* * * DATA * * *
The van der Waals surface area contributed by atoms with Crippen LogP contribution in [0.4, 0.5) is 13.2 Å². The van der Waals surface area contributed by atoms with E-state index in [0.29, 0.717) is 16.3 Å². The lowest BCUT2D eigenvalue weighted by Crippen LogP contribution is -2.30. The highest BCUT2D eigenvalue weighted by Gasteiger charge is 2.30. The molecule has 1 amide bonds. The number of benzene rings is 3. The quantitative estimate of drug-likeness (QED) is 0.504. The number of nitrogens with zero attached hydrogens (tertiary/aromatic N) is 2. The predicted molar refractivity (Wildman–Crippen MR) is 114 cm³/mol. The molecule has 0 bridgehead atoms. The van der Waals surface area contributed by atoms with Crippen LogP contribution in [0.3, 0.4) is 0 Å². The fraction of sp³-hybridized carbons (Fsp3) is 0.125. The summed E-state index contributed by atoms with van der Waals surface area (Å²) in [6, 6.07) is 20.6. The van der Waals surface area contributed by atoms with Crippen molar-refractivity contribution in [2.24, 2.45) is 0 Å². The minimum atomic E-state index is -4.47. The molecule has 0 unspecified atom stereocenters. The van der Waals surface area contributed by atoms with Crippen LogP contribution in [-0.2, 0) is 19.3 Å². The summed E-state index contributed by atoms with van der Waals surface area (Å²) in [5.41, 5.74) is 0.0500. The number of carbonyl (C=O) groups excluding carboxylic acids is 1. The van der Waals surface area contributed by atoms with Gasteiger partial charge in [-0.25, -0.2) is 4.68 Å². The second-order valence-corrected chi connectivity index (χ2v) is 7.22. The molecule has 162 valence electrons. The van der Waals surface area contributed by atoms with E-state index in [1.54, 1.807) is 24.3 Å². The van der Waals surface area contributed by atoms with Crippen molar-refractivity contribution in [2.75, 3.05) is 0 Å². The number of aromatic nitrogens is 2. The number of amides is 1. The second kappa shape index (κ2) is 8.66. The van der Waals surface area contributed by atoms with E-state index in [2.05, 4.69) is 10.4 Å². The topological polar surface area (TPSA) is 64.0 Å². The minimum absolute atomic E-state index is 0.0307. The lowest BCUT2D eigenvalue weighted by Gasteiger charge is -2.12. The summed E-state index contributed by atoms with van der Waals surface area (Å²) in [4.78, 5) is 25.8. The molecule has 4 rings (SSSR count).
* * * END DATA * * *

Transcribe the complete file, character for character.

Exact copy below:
The van der Waals surface area contributed by atoms with Crippen LogP contribution in [0.4, 0.5) is 13.2 Å². The van der Waals surface area contributed by atoms with E-state index in [0.29, 0.717) is 16.3 Å². The lowest BCUT2D eigenvalue weighted by Crippen LogP contribution is -2.30. The highest BCUT2D eigenvalue weighted by Gasteiger charge is 2.30. The molecule has 1 amide bonds. The number of benzene rings is 3. The quantitative estimate of drug-likeness (QED) is 0.504. The number of nitrogens with zero attached hydrogens (tertiary/aromatic N) is 2. The predicted molar refractivity (Wildman–Crippen MR) is 114 cm³/mol. The molecule has 0 bridgehead atoms. The van der Waals surface area contributed by atoms with Crippen LogP contribution in [0.3, 0.4) is 0 Å². The fraction of sp³-hybridized carbons (Fsp3) is 0.125. The summed E-state index contributed by atoms with van der Waals surface area (Å²) in [6, 6.07) is 20.6. The van der Waals surface area contributed by atoms with Crippen molar-refractivity contribution in [2.24, 2.45) is 0 Å². The minimum atomic E-state index is -4.47. The molecule has 0 unspecified atom stereocenters. The van der Waals surface area contributed by atoms with Crippen LogP contribution in [-0.2, 0) is 19.3 Å². The summed E-state index contributed by atoms with van der Waals surface area (Å²) in [5.41, 5.74) is 0.0500. The number of carbonyl (C=O) groups excluding carboxylic acids is 1. The van der Waals surface area contributed by atoms with Gasteiger partial charge in [-0.25, -0.2) is 4.68 Å². The second-order valence-corrected chi connectivity index (χ2v) is 7.22. The molecule has 162 valence electrons. The van der Waals surface area contributed by atoms with E-state index in [1.54, 1.807) is 24.3 Å². The van der Waals surface area contributed by atoms with Crippen molar-refractivity contribution in [2.75, 3.05) is 0 Å². The number of aromatic nitrogens is 2. The number of amides is 1. The second kappa shape index (κ2) is 8.66. The van der Waals surface area contributed by atoms with E-state index in [2.05, 4.69) is 10.4 Å². The topological polar surface area (TPSA) is 64.0 Å². The minimum absolute atomic E-state index is 0.0307. The lowest BCUT2D eigenvalue weighted by Gasteiger charge is -2.12. The summed E-state index contributed by atoms with van der Waals surface area (Å²) in [4.78, 5) is 25.8. The molecule has 4 rings (SSSR count).